Thursday, December 22, 2016

Sarah Burke: world class skier to be remembered forever

Hayden Smith
ThunderHawk Staff Writer

 

Sarah Burke, a Canadian skier, was a woman that had a huge impact on fellow competitors, friends, and family. Nine days before the 2012 Winter X Games, she passed away after an accident she had in a halfpipe in Park City, Utah.

According to ESPN, Burke was one of the world’s top free skiers; she won six X Games gold medals.  Also, she played a key role in the advancement on woman’s skiing halfpipe at the Olympics.

However, Sarah’s impact will not stop just because she is no longer living.

On Thursday, Jan. 26, skiers and snowboarders paid their respects to her and her family as they slowly slid to the base, each person holding a light.  

At night, with all lights off, this was an incredible sight to see.  As her family and all of the viewers (live and on television) began to see how significant a person Sarah was.

A few local students from Hamilton were touched by this event.

“They lost a leader who gave a lot to the X Games and the skiing community,” sophomore Trey DeVries said.

DeVries saw Burke as an amazing woman who was very inspiring.  He hopes to someday ski in Colorado because it’s a life-changing experience.

“I thought that it was cool that everyone involved in the X Games supported her family,” sophomore Blake DeWitt said.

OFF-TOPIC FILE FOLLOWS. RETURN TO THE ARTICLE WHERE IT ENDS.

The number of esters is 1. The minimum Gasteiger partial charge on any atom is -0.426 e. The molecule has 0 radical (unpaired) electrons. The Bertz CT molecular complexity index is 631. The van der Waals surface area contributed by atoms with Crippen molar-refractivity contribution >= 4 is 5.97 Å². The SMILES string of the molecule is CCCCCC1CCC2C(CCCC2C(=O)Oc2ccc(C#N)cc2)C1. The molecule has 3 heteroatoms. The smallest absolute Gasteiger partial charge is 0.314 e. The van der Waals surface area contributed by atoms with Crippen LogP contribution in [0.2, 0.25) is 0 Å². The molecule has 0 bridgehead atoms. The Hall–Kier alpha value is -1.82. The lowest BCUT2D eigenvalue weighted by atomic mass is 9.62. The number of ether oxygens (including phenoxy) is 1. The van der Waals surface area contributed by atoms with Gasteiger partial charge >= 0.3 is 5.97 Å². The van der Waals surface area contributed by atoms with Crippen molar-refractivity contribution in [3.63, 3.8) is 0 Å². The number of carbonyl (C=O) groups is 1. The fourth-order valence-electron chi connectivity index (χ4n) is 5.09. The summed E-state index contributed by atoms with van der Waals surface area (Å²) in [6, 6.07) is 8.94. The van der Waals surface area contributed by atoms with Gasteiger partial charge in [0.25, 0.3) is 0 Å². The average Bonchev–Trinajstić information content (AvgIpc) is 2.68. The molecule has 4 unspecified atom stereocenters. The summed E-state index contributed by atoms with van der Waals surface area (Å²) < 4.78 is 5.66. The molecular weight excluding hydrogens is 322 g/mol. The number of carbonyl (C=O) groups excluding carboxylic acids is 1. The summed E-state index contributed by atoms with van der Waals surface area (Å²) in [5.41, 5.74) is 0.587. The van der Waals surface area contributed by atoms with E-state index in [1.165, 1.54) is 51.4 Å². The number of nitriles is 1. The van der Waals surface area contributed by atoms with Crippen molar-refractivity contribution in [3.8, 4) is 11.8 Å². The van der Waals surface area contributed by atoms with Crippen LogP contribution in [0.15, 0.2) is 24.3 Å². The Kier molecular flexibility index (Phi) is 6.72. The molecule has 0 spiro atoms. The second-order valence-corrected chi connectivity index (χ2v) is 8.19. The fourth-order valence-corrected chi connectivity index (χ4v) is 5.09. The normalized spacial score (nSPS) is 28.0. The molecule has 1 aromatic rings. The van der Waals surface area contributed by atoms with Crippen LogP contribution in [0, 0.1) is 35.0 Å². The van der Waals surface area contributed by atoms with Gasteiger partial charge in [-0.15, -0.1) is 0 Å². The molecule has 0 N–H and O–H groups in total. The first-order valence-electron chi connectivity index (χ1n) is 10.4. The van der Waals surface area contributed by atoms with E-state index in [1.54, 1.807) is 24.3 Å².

Blake DeWitt, a talented skier can specifically related to Sarah’s family.  His cousin was involved in an accident and he got a concussion.  Although it’s not quite on the same spectrum, he understands how dangerous skiing can be.

When an accident such as this occurs, teammates and opponents take a step back and realize that this is a life-threatening hobby.

As athletes look back, they see that they are truly blessed.

“We all need to follow in Sarah’s footsteps,” Kaya Turski, who won the Women’s Slopestyle gold medal, said to an ESPN reporter.

Burke was in her niche on the slopes, and others saw this.  They loved presence on the mountain, her optimism and leadership.   They also honored Burke by wearing armbands or stickers with her name on them, or by speaking highly of her in interviews.

The Winter X Games family lost a leader and a courageous woman, but they have gained trust in each other like never before.  Burke, and her impact on the X Games, will be remembered forever.

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